A more advanced type of ketogenic diet that is specifically designed for athletes and bodybuilders is the cyclical ketogenic diet, primarily known as the CKD diet. This program should be used by people who are training heavily at least four times per week and wish to maintain strength, performance, and muscle mass while cutting body fat.
The defining feature of the CKD diet is a 24 to 30 hour refeeding period of heavy carbohydrate consumption each week. Other than this period of time, the rest of the week is a typical ketogenic diet.
This carb-up period replenishes the muscle glycogen that has been fully depleted throughout the week’s workouts. Therefore, this diet should only be used by experienced athletes who are completing enough training each week to fully deplete muscle glycogen before the carb-up period.
The refeeding period should last about 1.5 days each week. For convenience, I suggest starting on Friday or Saturday late afternoon and continuing until late the next night. Many individuals may find that they can adequately replenish glycogen stores simply by eating a large number of carbs without worrying about quality or overall macronutrients.
However, it is possible to optimally structure this period to minimize any fat gain, which is what you will want to do if you are a serious bodybuilder. During the first 24 hours of the refeeding period, you should eat 4-5 grams of carbohydrates per pound of lean body mass. For example, if you are 200 pounds at 20% body fat, you have 40 pounds of fat and 160 pounds of lean body mass and you would consume between 640 and 800 grams of carbs during the 24 hour period. This should be about 70% of overall calorie consumption with the remaining calories spread evenly between fat and protein.
Feel free to indulge in some of the cravings you have been missing all week. However, a truly clean carb-up will contain primarily healthy sources of carbs. Eat plenty of fruit for simple carbs since you haven’t gotten any all week and eat whole wheat bread, pasta, yams, oatmeal, and brown rice for good complex carbs.
Since we are looking at advance types of keto diets then we should also look at Targeted Ketogenic Diet (TKD).
If you are more of an endurance athlete that will be perming aerobic activity at a relatively high-intensity level for longer periods of time, a targeted ketogenic diet (TKD) may be right for you.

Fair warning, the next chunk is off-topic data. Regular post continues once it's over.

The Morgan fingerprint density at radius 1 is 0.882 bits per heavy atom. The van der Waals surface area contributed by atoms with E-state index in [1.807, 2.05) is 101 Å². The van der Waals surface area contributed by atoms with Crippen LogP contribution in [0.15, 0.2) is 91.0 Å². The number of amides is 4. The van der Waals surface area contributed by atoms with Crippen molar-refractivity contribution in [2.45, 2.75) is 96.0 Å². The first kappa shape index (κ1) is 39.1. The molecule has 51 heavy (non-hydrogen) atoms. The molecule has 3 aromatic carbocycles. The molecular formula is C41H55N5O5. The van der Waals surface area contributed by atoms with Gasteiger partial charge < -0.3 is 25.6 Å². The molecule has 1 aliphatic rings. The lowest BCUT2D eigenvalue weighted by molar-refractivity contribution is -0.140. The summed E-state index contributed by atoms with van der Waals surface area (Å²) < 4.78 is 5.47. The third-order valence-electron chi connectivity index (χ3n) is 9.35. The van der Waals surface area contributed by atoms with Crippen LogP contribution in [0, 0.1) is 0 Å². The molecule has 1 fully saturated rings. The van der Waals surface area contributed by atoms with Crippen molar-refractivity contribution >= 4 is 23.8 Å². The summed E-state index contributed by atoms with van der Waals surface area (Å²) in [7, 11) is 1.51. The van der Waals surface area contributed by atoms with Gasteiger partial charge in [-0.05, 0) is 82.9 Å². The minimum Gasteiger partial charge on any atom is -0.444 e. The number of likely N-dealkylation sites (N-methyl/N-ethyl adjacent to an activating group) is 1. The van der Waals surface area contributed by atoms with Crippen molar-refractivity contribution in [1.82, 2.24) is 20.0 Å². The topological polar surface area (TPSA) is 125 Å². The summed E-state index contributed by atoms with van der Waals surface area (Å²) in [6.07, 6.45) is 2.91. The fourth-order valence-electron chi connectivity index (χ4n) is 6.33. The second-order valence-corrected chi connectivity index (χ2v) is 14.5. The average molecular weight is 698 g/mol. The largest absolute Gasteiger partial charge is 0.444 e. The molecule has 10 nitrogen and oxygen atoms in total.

This type of diet schedules carbohydrate consumption around exercise on training days to avoid the difficulty of performing long sessions of aerobic activity while in ketosis. Ideally, this system allows you to utilize carbs for the energy required during the activity and rapidly return to ketosis afterword.
If you are an endurance athlete then you should check out this article and video:
Consuming carbohydrates before the workout should provide a noticeable increase in performance and should maintain glycogen levels allowing a return to ketosis shortly after. Take between 25 and 50 grams of carbs about 30 minutes before the workout depending on the expected intensity.
High GI carbs usually work well, but you should experiment with different pre-workout sources and make sure you find one that does not upset your stomach during training.
It is not strictly necessary to consume carbs after the workout as 25-50 grams of protein will often be sufficient to help you recover. However, if the workout duration is long or particularly intense (if you are feeling light-headed afterward), an additional 25-50 grams of carbs should be consumed. For these carbs, you should avoid fructose or sucrose sources, but feel free to experiment with sources and amounts that you feel aid your recovery the most.
Outside of this crucial period of time around training, you should follow a traditional ketogenic diet. However, remember to factor in the number of carbs consumed around training into your overall macronutrient and calorie ratios. The extra calories from these carbs should be subtracted from the daily fat total to assure that your calories are still on track.